Carpal Dog Paw Injury

dog paw
(Last Updated On: April 17, 2021)

As pet parents, it’s our duty to keep our pets happy and healthy each and every day. Of course that extends to paw care. You already know how to keep your dog’s paws in great shape, but how should you handle injuries? Even though most people don’t know as much about carpal dog paw injuries, we’re here to help you learn more.

What is the Carpal Pad?

When you look at your dog’s paw, you can see the pads on the front paws, but you’ll also notice this little pad a little ways up the wrist. That’s the carpal pad, also known as the “stopper pad,” and even though it doesn’t look like your dog is using it at all, it’s actually quite useful. Like the other pads on your dog’s foot, it’s made of thick layers of fat with connective tissue. The only difference is that there’s no associated nail.

What is its Purpose? How Does it Function?

To put it simply, the carpal pad acts as a sort of braking system for your pooch to stop your dog and help them get through steep or slippery areas. Just like we need all our toes for good balance, the carpal pad helps the dog balance when the terrain is odd. The thickness of the pad works the same as the other pads on your dog’s feet, keeping them safe even on rough terrain.

Don’t be concerned if you can’t see this important pad working in action though! There’s only a brief moment when the pad even makes contact with the ground when your dog is running around. When your dog touches their front paws down, if they decide to make a quick turn or stop suddenly, the carpal pad and the associated dewclaw provide the extra traction necessary. When your dog stops suddenly, it works as a braking device to help them out.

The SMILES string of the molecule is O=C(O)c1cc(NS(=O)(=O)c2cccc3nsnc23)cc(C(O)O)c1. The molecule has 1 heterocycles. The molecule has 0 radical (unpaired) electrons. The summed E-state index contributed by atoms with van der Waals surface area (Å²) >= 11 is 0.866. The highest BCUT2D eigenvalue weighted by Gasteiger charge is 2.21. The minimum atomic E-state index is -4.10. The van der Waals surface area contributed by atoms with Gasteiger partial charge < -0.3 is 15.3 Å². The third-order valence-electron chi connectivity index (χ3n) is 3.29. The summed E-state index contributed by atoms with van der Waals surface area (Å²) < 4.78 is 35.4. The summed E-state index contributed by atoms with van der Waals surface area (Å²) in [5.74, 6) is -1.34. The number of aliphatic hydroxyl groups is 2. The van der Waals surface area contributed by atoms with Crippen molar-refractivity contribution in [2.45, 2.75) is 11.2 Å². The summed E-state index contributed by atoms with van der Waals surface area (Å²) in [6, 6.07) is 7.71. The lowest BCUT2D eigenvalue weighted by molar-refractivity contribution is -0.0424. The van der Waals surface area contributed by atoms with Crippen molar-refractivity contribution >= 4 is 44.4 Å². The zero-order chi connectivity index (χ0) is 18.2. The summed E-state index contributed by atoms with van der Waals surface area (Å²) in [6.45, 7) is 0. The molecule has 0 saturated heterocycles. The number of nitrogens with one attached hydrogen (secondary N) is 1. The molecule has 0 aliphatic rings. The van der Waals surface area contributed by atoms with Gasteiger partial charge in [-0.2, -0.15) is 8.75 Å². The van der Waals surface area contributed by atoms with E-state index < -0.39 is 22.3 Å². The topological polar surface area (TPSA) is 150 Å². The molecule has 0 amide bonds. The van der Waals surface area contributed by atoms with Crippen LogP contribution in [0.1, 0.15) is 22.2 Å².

Ways To Tell If Your Dog Has An Injury

Sometimes we can’t tell if our dog is injured right away. Especially when it comes to the paws, you might not notice immediately when they step in something or hurt themselves. It’s easy to tell if your dog is injured however if they’re limping or keeping their foot lifted when standing up normally. If they’re licking a lot or notice redness or bleeding, that’s a sure sign something is wrong too.

Injuries and Conditions

There are some common injuries that your dog may run into when they’re out and about. So that you can better treat them, let’s see some of the more common ones.

Cuts and Punctures

Sometimes your dog can cut their paw on something when they’re frolicking around. They can also get something stuck in their paw when in an unfamiliar area.

Burns and Cold

If you live in a hot area especially, you’ll have to be careful with your pup. Walking over hot ground or chemicals can burn or blister your dog’s paw. Winter is just as tough too, since the cold snow and ice can sometimes cause chapping and cracking. Rock salt can even cause sores, infections, or blistering, just like chemicals.

Grass Seeds

Simple grass seeds can get lodged in between paws too. If they’re not removed, they can cause infections, which is why you’ve got to keep the fur in your dog’s toes trimmed and check for those seeds.